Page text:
DUE TO HIGH DEMAND, THIS TEA IS SOLD OUT.
Long ago, the wise tea master Lao Cha was on his pilgrimage through the high terrains of Yunnan. With him, he had some tea seeds, which he would carefully drop every now and then...
Years later, a young monk was on the same pilgrimage. Tired and cold, he found some forgotten tea bushes and decided to make some quick tea. The monk was amazed — the tea was much sweeter than anything he's ever tried! He hurried down to share Maofeng Green Tea with the rest.
Mao Feng Green Tea is one of the most popular Chinese green teas. Maofeng's history dates a couple of hundred years back. This tea, originally native to the Yellow Mountain of Anxi, became so popular that it quickly spread around and got transplanted to many other places, including the high mountains of Yunnan. Mao Feng tea bushes are unique because they grow wildly, with no tea bush being the same.
Tea farmers must skillfully navigate the tall mountains and hand-pick the tea leaves using traditional methods to avoid harming native tea bushes. Then, after some wilting, they pan-fry them to obtain the finished tea. Mao Feng means "Fur Peak", which describes the appearance and shape of the processed tea leaves – pointy and covered with soft white fuzz.
Traditionally processed Mao Feng is incredibly sweet, fresh, and void of bitterness.
Due to using the Yunnan native Da Ye Zhong cultivar, the dry leaves of the Mao Feng Green Tea are thick and plump, dark yellow to dark green in color. Many of them are covered by an abundant white fuzz. When submerged in boiling water, a refreshing, flowery aroma with notes of beans and chestnut emerges. The long-lasting taste is sweet, smooth, and energizing. No hint of bitterness or astringency makes this rare tea even more indulging.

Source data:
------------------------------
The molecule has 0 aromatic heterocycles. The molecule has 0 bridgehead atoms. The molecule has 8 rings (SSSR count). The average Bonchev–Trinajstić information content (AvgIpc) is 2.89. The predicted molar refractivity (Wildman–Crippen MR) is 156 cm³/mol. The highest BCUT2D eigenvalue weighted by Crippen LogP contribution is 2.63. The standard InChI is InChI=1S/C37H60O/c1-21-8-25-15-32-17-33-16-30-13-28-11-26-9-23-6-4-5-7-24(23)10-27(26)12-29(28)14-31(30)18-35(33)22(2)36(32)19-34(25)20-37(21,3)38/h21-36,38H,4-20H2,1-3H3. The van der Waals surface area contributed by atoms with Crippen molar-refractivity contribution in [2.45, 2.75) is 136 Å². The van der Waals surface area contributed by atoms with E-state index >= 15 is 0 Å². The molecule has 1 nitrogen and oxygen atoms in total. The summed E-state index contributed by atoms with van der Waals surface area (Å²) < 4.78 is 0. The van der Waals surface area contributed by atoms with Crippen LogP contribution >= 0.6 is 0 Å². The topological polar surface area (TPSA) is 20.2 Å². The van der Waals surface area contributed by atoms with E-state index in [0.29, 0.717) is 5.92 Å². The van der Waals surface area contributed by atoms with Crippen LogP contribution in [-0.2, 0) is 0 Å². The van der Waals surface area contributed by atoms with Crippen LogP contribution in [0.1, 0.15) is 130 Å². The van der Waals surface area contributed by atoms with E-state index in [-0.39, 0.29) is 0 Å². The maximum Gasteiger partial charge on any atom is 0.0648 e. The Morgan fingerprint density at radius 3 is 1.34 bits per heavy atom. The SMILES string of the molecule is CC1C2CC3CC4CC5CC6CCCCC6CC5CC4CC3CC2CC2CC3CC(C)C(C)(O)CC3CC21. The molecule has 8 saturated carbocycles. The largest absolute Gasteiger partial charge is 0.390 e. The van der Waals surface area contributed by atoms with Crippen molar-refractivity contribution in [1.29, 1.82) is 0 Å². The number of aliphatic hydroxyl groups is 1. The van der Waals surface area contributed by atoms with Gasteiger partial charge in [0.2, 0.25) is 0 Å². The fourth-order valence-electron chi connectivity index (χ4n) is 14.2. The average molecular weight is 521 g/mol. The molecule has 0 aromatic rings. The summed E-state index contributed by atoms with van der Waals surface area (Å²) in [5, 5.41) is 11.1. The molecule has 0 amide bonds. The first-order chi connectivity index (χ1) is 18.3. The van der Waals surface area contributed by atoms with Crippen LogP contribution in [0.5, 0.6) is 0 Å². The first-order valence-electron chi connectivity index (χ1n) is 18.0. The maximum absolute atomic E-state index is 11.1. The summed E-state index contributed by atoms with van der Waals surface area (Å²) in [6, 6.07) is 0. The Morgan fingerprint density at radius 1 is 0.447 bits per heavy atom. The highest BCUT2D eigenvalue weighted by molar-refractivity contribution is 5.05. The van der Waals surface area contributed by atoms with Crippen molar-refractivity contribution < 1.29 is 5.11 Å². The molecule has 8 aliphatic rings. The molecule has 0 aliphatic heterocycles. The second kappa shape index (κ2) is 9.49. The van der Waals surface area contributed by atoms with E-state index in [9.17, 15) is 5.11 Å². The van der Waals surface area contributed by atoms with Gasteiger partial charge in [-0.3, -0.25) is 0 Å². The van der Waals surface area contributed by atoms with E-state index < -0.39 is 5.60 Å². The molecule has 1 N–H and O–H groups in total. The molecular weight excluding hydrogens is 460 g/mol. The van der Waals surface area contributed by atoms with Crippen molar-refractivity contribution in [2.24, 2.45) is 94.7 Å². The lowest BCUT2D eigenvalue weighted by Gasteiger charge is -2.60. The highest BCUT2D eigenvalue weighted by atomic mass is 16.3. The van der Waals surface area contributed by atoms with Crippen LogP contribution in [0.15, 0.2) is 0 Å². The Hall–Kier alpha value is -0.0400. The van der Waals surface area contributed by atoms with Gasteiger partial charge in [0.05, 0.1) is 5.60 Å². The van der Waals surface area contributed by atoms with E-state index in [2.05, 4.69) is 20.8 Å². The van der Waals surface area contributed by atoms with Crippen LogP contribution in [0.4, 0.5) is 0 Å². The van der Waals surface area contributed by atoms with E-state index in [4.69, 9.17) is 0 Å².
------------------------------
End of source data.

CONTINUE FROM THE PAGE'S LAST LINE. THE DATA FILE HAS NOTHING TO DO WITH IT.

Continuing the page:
Zhengwan village lies west of Nanping town, in the district of Simao - one of the most important tea-producing regions in Yunnan province. Its high altitude (1300+ meters) and abundant rainfall make for excellent quality tea. Zhengwan is surrounded by a pristine mountain forest, with wild tea bushes scattered among the natural surroundings. The unspoiled natural resources have boosted the production of organic tea. Tea farmers are encouraged not to use fertilizers or pesticides. Instead, they replace them with manure from the freely grazing sheep, hummus, and green manure (fresh foliage, grass, legumes, etc.). Some farmers go as far as catching the insects by hand to keep the tea leaves pure, as nature intended.
In recent years, the Chinese government has implemented measures for poverty alleviation in the region. They caused a surge in tea production, helping smaller tea farmers to reach the market with their production.
The Yi and Dai minorities that live there have a long history with tea, and they still practice their traditional ways of tea processing, which are passed on through generations.
- Place of Origin: Zhengwan Village, Pu'er, Simao, Yunnan, China
- Harvest Date: April 2021
- Aroma: Chestnut, stir-fried beans, floral
- Taste: long-lasting sweetness, zero bitterness, smooth and refreshing
- Cultivar: Yunkang #10 (Camellia sinensis var. assamica)
175℉ / 80℃
1g per 85ml 3-5min
1g per 25ml 5sec + 5sec for each subsequent infusion